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Source: Radio Tamazuj

Gravediggers in South Sudan say they have buried over 200 people in a displaced camp in Bentiu over the past few months, most of them children. Every day several children are usually buried, having died of disease or malnutrition.

A journalist reporting for the Dutch radio station Radio EenVandaag, said that the children are buried near the camp where they died, the UN ‘Protection of Civilians Site’ in Bentiu.

About 46,000 people are taking refuge in the camp. They are ethnically Nuer, a group that has sought UN protection from attacks. They live without adequate food, water and other services.

The organization Doctors Without Borders (MSF) stated last month that at least three children under 5 years old die per day in the camp. MSF said most of the deaths were from preventable diseases like acute diarrhoea, pneumonia, and malnutrition.

According to the radio report, there are ten to twenty graves near the UN camp, each one containing about ten to fifteen bodies, mostly children.

Simon, a camp resident who is responsible for burials of the children, says that since the month of May there were probably 200-250 people buried, most of them children. They die because of malnutrition, diarrhea, and other diseases caused by the poor hygienic conditions in the camp.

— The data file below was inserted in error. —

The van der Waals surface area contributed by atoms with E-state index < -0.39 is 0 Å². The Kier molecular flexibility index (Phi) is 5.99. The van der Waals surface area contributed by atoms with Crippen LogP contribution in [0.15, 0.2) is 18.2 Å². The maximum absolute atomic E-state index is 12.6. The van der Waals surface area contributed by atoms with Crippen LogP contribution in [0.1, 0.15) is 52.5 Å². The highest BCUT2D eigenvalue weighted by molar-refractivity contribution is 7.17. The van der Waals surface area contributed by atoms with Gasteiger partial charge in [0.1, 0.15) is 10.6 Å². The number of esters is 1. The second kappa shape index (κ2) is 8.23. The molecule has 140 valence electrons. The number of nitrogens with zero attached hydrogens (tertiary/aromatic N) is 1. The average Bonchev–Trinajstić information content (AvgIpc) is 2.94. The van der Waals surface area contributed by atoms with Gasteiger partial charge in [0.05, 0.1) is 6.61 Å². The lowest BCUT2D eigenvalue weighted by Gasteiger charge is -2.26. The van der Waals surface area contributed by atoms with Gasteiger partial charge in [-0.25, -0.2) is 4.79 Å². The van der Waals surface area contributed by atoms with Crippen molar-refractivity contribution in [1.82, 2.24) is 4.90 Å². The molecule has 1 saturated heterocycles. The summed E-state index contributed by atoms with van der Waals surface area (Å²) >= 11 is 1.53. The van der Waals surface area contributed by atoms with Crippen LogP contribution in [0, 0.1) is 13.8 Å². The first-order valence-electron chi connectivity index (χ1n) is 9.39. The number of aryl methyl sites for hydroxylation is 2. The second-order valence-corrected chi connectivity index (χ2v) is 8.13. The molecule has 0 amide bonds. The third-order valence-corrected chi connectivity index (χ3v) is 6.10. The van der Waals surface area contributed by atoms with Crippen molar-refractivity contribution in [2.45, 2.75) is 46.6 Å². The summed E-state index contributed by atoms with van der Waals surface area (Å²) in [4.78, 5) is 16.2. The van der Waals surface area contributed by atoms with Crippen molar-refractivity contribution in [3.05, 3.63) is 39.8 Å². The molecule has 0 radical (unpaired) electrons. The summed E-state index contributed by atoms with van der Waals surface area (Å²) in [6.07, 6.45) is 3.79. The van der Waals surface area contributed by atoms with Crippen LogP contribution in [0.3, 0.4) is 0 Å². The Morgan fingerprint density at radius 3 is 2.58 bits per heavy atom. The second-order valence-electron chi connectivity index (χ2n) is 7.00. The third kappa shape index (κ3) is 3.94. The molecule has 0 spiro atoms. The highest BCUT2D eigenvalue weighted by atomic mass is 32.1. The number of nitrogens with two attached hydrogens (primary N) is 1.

He says that he normally buries people right away, with as much dignity as possible. The bodies are collected from a small thatched hut that serves as a mortuary, then taken outside the camp.

Veronica, 27-years old, lost her one-year old son. She explains that her son was already weak when they arrived at the camp. He had diarrhea. He was treated at the hospital and was then allowed to go home.

He seemed stronger, and played with other children, until he suddenly began to cry and he collapsed; three minutes later he was dead.

The bodies are taken by car from the hospital to the graveyard, together with the family members. From the car the mothers walk by foot over a muddy path.

Wrapped in white plastic, the bodies of the children are handed over to be placed in the grave. The mothers throw a hand full of dirt into the grave. The burial is over.

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